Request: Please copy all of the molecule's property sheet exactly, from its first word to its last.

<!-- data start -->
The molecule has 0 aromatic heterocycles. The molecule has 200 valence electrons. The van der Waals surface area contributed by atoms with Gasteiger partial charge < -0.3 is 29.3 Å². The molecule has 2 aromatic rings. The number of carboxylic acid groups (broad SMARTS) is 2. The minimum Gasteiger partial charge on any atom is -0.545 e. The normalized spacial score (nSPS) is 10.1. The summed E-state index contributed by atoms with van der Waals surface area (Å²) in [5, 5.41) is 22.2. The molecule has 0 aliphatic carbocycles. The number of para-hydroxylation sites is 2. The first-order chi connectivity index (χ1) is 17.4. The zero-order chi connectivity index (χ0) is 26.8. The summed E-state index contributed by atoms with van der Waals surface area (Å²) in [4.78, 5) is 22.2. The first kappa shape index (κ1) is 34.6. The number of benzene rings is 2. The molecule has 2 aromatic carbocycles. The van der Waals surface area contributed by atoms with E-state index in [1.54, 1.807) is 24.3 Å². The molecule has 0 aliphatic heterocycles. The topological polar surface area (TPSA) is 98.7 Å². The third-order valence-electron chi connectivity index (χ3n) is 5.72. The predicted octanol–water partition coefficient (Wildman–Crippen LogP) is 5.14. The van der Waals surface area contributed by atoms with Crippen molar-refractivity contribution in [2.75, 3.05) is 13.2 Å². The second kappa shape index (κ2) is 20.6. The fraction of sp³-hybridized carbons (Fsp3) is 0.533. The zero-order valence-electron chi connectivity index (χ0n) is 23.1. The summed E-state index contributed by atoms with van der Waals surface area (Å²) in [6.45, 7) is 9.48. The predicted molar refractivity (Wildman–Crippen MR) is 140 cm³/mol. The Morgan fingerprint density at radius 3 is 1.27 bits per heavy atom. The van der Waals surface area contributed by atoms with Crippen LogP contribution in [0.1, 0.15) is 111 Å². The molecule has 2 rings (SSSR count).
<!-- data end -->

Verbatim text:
The molecule has 0 aromatic heterocycles. The molecule has 200 valence electrons. The van der Waals surface area contributed by atoms with Gasteiger partial charge < -0.3 is 29.3 Å². The molecule has 2 aromatic rings. The number of carboxylic acid groups (broad SMARTS) is 2. The minimum Gasteiger partial charge on any atom is -0.545 e. The normalized spacial score (nSPS) is 10.1. The summed E-state index contributed by atoms with van der Waals surface area (Å²) in [5, 5.41) is 22.2. The molecule has 0 aliphatic carbocycles. The number of para-hydroxylation sites is 2. The first-order chi connectivity index (χ1) is 17.4. The zero-order chi connectivity index (χ0) is 26.8. The summed E-state index contributed by atoms with van der Waals surface area (Å²) in [4.78, 5) is 22.2. The first kappa shape index (κ1) is 34.6. The number of benzene rings is 2. The molecule has 2 aromatic carbocycles. The van der Waals surface area contributed by atoms with E-state index in [1.54, 1.807) is 24.3 Å². The molecule has 0 aliphatic heterocycles. The topological polar surface area (TPSA) is 98.7 Å². The third-order valence-electron chi connectivity index (χ3n) is 5.72. The predicted octanol–water partition coefficient (Wildman–Crippen LogP) is 5.14. The van der Waals surface area contributed by atoms with Crippen molar-refractivity contribution in [2.75, 3.05) is 13.2 Å². The second kappa shape index (κ2) is 20.6. The fraction of sp³-hybridized carbons (Fsp3) is 0.533. The zero-order valence-electron chi connectivity index (χ0n) is 23.1. The summed E-state index contributed by atoms with van der Waals surface area (Å²) in [6.45, 7) is 9.48. The predicted molar refractivity (Wildman–Crippen MR) is 140 cm³/mol. The Morgan fingerprint density at radius 3 is 1.27 bits per heavy atom. The van der Waals surface area contributed by atoms with Crippen LogP contribution in [0.1, 0.15) is 111 Å². The molecule has 2 rings (SSSR count).